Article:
SICK Lector 650 image-based code readers have a wide-angle lens and 2 megapixel resolution. Combined with advanced on-board image-processing technology, they achieve exceptionally high read performance, even with poorly printed or partially-destroyed codes, or where multiple codes are presented in a single image. The Lector’s dynamic focus was ideal for reading labels at irregular orientations and heights.

Data from the Lectors is processed via the logic unit of a SICK MSC800 modular system controller, enabling the data to be integrated easily into AMH’s custom-designed software and systems.

“The SICK Lector cameras’ capability to read the parcels reliably, in any orientation or location on the parcel, was essential to the operation,” Pemberton continues. “We could also be confident that SICK would support the order through to full installation and commissioning. The installation of the cameras has been seamless.”

Operating Flexibility

Triggered by reliable sensor identification, the flexibility of the robot sorting system enables the operation to be adapted to suit the varying volumes of the third-party clients. While several chutes may be dedicated to any one client when volumes are high, less frequent volumes can be cross sorted by operators from a single outfeed. The operation can also adapt to the service levels for parcel returns depending on the client’s needs or requirements.

“With the AMR solution we have 34 chutes, so we can get a much better spread of product to enable the system to run for longer,” Mydlowski says. Both solutions can now run together, providing a constant operation and enabling increased capacities.

The data has been crucial in getting the best out of the automated sorting solution. A requirement of the read is an input into the IDC warehouse management system and each individual scanner can be interrogated.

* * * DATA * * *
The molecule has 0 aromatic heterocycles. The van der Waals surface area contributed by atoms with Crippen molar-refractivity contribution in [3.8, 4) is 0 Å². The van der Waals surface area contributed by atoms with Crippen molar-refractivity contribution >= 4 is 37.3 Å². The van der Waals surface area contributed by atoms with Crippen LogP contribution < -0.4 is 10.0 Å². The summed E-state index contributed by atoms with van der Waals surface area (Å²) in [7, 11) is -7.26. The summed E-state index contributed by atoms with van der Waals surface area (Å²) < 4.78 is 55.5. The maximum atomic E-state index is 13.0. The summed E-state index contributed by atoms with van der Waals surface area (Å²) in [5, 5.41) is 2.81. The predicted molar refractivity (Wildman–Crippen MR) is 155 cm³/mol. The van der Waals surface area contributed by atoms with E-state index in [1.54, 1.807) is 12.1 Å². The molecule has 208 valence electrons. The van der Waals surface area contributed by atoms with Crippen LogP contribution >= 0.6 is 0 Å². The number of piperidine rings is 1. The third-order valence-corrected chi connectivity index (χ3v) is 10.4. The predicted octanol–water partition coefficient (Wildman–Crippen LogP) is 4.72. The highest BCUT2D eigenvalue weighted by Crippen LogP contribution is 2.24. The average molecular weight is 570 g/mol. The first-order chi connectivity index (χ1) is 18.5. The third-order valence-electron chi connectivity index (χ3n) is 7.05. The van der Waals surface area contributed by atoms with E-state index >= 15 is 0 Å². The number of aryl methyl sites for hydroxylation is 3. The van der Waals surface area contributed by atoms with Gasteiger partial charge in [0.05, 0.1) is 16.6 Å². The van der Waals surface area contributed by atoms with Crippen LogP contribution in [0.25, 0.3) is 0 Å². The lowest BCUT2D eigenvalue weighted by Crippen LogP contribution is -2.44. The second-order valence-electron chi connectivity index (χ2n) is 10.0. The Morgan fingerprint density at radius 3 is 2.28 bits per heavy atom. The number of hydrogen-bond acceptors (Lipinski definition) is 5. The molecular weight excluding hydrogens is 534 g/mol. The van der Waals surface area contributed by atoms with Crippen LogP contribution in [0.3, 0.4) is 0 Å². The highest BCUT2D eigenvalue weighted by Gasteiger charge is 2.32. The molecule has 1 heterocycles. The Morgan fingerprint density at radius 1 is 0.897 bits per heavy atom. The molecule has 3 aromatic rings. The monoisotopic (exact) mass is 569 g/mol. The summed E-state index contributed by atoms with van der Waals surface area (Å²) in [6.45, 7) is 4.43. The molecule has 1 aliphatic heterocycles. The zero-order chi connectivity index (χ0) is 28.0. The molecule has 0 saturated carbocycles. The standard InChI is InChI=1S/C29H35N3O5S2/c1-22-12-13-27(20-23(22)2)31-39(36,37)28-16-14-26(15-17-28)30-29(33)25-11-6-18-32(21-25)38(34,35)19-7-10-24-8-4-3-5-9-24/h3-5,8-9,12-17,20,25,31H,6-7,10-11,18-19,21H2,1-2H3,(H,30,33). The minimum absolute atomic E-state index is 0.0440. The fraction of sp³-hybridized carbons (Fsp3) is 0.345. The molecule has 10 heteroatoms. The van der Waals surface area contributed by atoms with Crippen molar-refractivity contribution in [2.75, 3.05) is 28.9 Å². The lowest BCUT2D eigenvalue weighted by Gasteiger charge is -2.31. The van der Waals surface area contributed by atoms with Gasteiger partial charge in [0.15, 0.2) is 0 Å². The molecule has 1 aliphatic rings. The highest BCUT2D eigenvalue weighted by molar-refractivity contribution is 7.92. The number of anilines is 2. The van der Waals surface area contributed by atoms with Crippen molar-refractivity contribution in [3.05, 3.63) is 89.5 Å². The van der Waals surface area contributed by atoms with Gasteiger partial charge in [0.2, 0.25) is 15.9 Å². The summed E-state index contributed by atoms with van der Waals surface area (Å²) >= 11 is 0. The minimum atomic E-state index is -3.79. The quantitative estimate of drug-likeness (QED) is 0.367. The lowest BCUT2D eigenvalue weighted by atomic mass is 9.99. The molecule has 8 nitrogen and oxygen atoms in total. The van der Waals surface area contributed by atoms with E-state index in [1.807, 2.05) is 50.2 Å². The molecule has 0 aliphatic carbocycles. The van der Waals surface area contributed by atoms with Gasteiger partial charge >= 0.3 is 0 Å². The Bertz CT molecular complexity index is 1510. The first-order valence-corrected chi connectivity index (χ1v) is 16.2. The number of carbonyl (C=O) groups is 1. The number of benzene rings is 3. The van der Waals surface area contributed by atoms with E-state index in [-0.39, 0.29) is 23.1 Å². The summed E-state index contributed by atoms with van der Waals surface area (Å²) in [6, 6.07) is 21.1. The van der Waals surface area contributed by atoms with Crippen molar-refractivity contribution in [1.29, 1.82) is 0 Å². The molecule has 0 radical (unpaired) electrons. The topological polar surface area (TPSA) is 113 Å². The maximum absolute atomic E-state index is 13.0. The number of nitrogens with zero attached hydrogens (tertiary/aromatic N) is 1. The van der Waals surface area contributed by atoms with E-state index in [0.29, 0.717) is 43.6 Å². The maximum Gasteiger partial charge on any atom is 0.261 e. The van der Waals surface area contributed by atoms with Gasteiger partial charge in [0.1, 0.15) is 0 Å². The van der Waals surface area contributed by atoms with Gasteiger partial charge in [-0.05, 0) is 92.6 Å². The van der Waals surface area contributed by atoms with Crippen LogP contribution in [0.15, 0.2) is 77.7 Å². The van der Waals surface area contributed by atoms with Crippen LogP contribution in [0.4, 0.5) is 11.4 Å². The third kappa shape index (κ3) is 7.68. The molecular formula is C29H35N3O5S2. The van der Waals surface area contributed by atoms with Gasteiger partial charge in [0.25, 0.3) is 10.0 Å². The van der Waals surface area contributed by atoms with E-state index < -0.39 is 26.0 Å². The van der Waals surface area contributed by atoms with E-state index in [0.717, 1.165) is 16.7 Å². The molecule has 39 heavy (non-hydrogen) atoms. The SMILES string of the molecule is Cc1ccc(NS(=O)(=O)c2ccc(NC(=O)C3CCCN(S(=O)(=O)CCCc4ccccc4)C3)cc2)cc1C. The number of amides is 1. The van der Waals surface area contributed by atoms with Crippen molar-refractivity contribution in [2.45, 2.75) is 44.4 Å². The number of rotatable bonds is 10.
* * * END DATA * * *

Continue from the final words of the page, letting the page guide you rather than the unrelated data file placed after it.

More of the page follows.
“Every barcode is recorded via the warehouse control system, so we can interrogate each individual scanner, and go through every barcode,” explains Mydlowski.  He continues: “We can take a full download of that and search for a particular order. We can fully track the system to find out if a parcel is scanned, or if it has not been scanned at all.

“Once we begin to fully utilise the data that is collected, it becomes powerful. Good reads, no reads, throughput error messages and downtime – that’s all useful information.

“For example, if there is a particular infeed that keeps stopping, I can investigate to see if the problem lies with the scanner, belt, operator or the barcode, that is helping us to get the most out of the whole operation. We have been able to really deep dive to achieve continuous improvements.”

The AMR sorting facility was designed to handle increased volume, but it has also delivered many other benefits. By installing a metre-high platform and adding automated barcode reading, the project team made the sorting facility much more ergonomic and safer for Asda colleagues to work alongside the robots. There is no need for them to climb steps, or to have to bend down frequently to pick parcels. This is a step-change from previous AMR sorting systems that have relied on the operator placing a parcel directly on the robot platform.

 Rotation and Flexibility

Each of the four infeeds runs independently of each other, delivering good rotation and flexibility to operate with fewer conveyors. “There are fewer single points of failure,” Mydlowski says. “The cages can be brought straight to the sorter, so there’s no additional material handling. Asda colleagues also find it much more interesting to interact and troubleshoot working alongside the robots.”

AMH worked closely with the Asda project team to perfect a bespoke chute design, which uses flexible netting to catch parcels at the outfeeds. Each chute is equipped with two SICK Powerprox photoelectric sensors to monitor parcel fill levels, linked to a visible light stack to alert operators to when a chute is full. The chutes can be stowed under the mezzanine, so that large cardboard palletainers can be moved directly under the outfeeds when the sorter is handling volumes to a single destination.

A SICK DeTem safety light curtain with a SICK Flexi Soft controller guards the entrance to a maintenance gate where robots can be easily removed for inspection or repair. SICK safety relay switches are also fitted to the entrance gates of the robot facility.

Versatile Solution

The versatility of the ASDA robot facility is enabling it to adapt and expand to meet changing business conditions. Once the parcels are correctly identified, robot routes can be planned from anywhere on the grid. This means the system can be easily adapted or expanded in future, whatever the commercial challenge may be.

To find out more, visit www.sick.com